Join
Search

Yet Another Disappointing Delay in Climate Rules

Bookmark and Share

Emails started trickling into my inbox yesterday afternoon with the news that EPA has decided, yet again, to delay releasing a proposed rule on the regulation of global warming emissions from power plants.

EPA Administrator Lisa Jackson speaks at the California Governor's Global Climate Summit in 2009.

EPA Administrator Lisa Jackson speaks at the California Governor's Global Climate Summit in 2009. Photo: epa.gov

I can’t say I was surprised. And yet, this news comes as a bitter blow. Once again it seems that narrow political interests and industry scare tactics have won out over the best interests of Americans.

As my colleague, Alden Meyer says, this is beginning to look like a dangerous trend.

The auguries were not good: The latest deadline (of September 30, 2011; the original deadline had been July 26, 2011) for the draft rule was fast approaching and, as best we could tell, it still hadn’t gone through the official Office of Management and Budget review process (a process that can take 60-90 days on average). President Obama’s recent announcement that the administration was delaying the ozone rule until at least 2013 didn’t leave much room for optimism on the greenhouse gas rule either.

But some of us had hoped — and still hope — that better sense would prevail on the climate rule. Unchecked climate change poses grave risks to public health, the economy and our environment. These rules are an important opportunity to begin lowering the emissions that cause climate change.

Contrary to the doomsday predictions of the fossil industry, power plants will have many cost-effective options to comply with Clean Air Act regulations without affecting reliability, affordability or general economic well-being. These include: investing in energy efficiency, increasing the share of renewable sources of energy, and greater reliance on natural gas. The coal plants most likely to shut down are old, dirty, and inefficient, and account for a small fraction of total generating capacity in the U.S. Furthermore, these changes would take place over a period of years (most likely the remainder of this decade), thus the industry would have ample time to plan for replacements in a manner that preserves reserve margins.

As Philip D. Moeller (Commissioner of Federal Energy Regulatory Commission) said in his testimony to the House Committee on Energy and Commerce on September 14, “The electric industry can plan to meet whatever EPA regulations become final. This nation has complied with EPA regulations in the past, and we can do it in the future, given enough time and information.”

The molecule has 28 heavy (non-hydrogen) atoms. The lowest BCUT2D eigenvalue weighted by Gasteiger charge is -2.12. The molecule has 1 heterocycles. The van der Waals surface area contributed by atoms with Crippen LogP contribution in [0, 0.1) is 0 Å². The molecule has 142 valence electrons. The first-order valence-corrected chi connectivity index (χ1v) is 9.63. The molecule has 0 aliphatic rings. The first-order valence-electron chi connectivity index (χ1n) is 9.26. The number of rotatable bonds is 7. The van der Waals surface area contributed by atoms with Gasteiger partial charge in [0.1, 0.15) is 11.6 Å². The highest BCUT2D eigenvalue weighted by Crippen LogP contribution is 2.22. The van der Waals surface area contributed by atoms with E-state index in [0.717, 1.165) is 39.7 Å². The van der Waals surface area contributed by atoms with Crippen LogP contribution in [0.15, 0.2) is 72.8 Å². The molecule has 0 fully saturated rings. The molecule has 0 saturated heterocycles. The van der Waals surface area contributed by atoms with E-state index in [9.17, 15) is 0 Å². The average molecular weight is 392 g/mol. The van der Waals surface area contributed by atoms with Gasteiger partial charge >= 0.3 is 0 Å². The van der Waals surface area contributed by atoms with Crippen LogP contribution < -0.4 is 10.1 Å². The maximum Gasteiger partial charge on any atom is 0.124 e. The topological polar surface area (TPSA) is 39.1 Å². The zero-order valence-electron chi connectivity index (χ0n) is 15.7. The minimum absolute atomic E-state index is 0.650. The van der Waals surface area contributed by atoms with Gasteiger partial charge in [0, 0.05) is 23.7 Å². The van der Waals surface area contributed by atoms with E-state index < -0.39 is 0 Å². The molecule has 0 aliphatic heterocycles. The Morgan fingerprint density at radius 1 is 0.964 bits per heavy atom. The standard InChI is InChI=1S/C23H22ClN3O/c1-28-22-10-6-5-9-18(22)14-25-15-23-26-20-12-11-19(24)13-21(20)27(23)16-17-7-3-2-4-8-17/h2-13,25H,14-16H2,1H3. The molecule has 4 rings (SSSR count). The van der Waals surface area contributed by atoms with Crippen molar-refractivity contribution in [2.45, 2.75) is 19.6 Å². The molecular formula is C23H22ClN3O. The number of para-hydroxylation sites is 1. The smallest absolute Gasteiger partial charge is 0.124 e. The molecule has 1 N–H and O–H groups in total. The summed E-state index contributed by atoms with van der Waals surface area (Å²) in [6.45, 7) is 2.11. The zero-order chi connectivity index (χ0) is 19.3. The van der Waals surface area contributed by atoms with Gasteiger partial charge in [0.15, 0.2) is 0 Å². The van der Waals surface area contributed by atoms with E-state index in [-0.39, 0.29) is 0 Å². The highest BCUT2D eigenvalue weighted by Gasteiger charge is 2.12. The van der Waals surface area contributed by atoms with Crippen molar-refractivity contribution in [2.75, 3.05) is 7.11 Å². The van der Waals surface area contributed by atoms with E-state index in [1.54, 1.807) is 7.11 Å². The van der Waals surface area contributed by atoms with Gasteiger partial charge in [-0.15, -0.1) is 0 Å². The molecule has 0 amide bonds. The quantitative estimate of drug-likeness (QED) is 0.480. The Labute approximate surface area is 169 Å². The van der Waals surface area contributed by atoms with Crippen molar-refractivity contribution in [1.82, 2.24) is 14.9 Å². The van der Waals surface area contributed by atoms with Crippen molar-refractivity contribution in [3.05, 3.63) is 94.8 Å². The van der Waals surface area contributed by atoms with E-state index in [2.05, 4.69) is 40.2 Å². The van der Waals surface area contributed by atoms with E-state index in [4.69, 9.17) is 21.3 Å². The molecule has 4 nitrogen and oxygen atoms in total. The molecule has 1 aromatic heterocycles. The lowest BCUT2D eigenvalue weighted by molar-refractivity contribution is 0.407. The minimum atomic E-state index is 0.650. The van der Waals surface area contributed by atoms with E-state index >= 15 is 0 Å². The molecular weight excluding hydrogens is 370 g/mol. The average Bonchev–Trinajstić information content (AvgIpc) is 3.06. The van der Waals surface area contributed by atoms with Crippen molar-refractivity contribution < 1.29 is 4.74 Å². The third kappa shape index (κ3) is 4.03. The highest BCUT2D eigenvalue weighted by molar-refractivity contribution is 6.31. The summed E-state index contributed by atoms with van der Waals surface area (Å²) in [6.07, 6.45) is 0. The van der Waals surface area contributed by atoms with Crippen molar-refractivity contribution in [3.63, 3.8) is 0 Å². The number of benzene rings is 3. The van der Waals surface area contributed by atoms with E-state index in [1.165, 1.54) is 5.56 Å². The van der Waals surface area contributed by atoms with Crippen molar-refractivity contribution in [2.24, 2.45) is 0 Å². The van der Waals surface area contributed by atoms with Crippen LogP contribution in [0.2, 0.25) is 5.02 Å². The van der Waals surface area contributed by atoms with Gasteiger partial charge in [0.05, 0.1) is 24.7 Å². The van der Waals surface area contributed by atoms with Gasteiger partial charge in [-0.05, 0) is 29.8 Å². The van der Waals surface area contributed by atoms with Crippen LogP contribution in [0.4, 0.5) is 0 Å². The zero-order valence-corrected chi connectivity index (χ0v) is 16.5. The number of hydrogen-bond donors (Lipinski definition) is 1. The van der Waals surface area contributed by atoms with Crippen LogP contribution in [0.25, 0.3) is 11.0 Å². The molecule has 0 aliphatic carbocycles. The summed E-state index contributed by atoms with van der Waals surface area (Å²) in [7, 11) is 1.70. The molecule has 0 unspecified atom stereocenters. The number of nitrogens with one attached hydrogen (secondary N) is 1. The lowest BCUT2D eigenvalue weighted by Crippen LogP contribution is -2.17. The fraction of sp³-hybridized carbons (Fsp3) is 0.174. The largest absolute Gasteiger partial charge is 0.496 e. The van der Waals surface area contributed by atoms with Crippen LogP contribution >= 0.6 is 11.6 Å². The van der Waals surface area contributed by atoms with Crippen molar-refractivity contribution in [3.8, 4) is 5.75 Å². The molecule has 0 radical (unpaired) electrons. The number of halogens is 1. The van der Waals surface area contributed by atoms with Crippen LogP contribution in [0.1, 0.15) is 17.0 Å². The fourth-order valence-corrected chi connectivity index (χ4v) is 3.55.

For now, I am going to take EPA Administrator Jackson at her word, as quoted in a Reuters article: “Greenhouse gases for power plants is first on the docket. Although we are not going to make the date at the end of the month, we are still working and will be shortly announcing a new schedule.”

I am eagerly awaiting clarity on the new schedule. And hoping that the delay will not be so serious as to threaten a timely release of the final rule, currently scheduled for May 26, 2012. If that deadline slips into the “silly season” surrounding the election or, even worse, into the term of the next administration, it would be major lost opportunity.

And it would be hard to see that as anything other than a complete reneging of this administration’s promise to take the science of climate change seriously and act accordingly.

 

 

Posted in: Global Warming Tags: ,

About the author: Rachel Cleetus is an expert on the design and economic evaluation of climate and energy policies, as well as the costs of climate change. She holds a Ph.D. in economics. See Rachel's full bio.

Support from UCS members make work like this possible. Will you join us? Help UCS advance independent science for a healthy environment and a safer world.

Comments are closed. Comments are automatically closed after two weeks.

One Response

  1. Sasparilla says:

    Very well said Rachel. As to the Administration’s promise to take the science of climate change seriously – that went over side after the election, in June of 2009 (months into office, with the price of oil through the floor and a swell of support for action on climate change) President Obama approved the first tar sands pipeline (Keystone 1 to Midwest refineries) giving the Alberta tar sands its first major market and igniting the money involved with its development.

    As climate scientists have said, if we burn the tar sands, its game over for the climate.

    I fully expect the EPA regulation to be delayed till after the election or to be turned “industry friendly” under the same misguided political calculation used with the Ozone regulation.

    Currently almost ~10% of US imports come through the Keystone 1 pipeline to Illinois (and other states) refineries producing gasoline that’s being sold. Running on gasoline made from the tar sands gives a Prius the CO2 emissions of a Hummer.